British Prime Minister David Cameron is threatening some serious action against the Guardian:
Cameron told the Commons during a statement on the EU Council: “We have a free press, it’s very important the press feels it is not pre-censored from what it writes and all the rest of it.
“The approach we have taken is to try to talk to the press and explain how damaging some of these things can be and that is why The Guardian did actually destroy some of the information and discs that they have but they’ve now gone on and printed further material which is damaging.
“I don’t want to have to use injunctions or D notices or the other tougher measures. I think it’s much better to appeal to newspapers’ sense of social responsibility.
“But if they don’t demonstrate some social responsibility it would be very difficult for Government to stand back and not to act.”
The politics of these leaks have been successfully constrained by Glenn Greenwald and his colleagues at the Guardian such that even questioning their decision to publish certain documents amounts to an attack on Journalism (capital‑J) and free speech. This is a real loss, because leaking wantonly about intelligence operations poses the very real risk of putting lives in danger — something the most ardent defenders of Edward Snowden’s leaked documents go out of their way to deny. I wrote about this in Beacon:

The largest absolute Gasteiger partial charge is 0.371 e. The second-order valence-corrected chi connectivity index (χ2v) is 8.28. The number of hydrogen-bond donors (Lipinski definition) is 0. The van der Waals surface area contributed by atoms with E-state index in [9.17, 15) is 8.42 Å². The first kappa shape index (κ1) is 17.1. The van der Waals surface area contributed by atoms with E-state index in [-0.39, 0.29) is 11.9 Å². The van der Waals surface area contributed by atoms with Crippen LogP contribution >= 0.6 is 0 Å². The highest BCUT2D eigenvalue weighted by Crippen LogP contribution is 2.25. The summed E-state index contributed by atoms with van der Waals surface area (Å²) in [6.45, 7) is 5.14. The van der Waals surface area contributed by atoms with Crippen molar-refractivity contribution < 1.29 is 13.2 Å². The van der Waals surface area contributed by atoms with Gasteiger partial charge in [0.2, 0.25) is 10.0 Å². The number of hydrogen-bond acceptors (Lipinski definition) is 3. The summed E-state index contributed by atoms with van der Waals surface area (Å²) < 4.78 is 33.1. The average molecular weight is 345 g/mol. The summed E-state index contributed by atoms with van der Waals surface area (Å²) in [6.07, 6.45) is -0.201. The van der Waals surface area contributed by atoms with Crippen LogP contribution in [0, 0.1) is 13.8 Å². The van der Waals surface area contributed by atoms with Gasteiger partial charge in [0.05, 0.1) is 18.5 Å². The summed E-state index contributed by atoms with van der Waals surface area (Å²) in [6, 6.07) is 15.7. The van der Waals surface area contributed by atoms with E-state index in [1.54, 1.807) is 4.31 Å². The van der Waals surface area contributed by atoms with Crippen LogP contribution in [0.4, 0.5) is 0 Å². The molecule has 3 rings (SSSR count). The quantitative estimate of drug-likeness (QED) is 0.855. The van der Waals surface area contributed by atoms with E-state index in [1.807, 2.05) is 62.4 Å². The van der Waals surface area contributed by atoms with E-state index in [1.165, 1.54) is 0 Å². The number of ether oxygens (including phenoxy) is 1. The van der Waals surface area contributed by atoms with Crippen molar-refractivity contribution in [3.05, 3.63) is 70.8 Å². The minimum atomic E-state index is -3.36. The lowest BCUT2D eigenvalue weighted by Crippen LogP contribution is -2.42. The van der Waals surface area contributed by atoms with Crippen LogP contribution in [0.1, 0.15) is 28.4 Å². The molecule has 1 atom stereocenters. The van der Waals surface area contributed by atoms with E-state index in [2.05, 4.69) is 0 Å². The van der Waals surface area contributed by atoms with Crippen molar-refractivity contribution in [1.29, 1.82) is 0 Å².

In a recent interview on “60 Minutes,” the Deputy Director of the CIA, Mike Morell, identifies just how damaging the Snowden leaks have been. It’s not just a question of exposing individual programs — say the Chinese IP addresses being monitored by the NSA — but the overall extent of intelligence activity. By publishing the black budget, which also showed how disruptive previous leaks had been, Edward Snowden caused enormous damage to the country.
“It would allow our adversaries,” he told CBS’s John Miller, “to focus their counterintelligence efforts on those places where we’re being successful, and not have to worry as much about those places where we’re not being successful.”
It was like “handing over the playbook,” Miller said. Morell nodded.
But still, many insist these leaks are not a systematic attack on the U.S. intelligence community even when there is copious evidence suggesting it is. And the consequence is whipping Europe into a frenzy over the leaks, constraining U.S. behavior right at a crucial juncture in trade negotiations.
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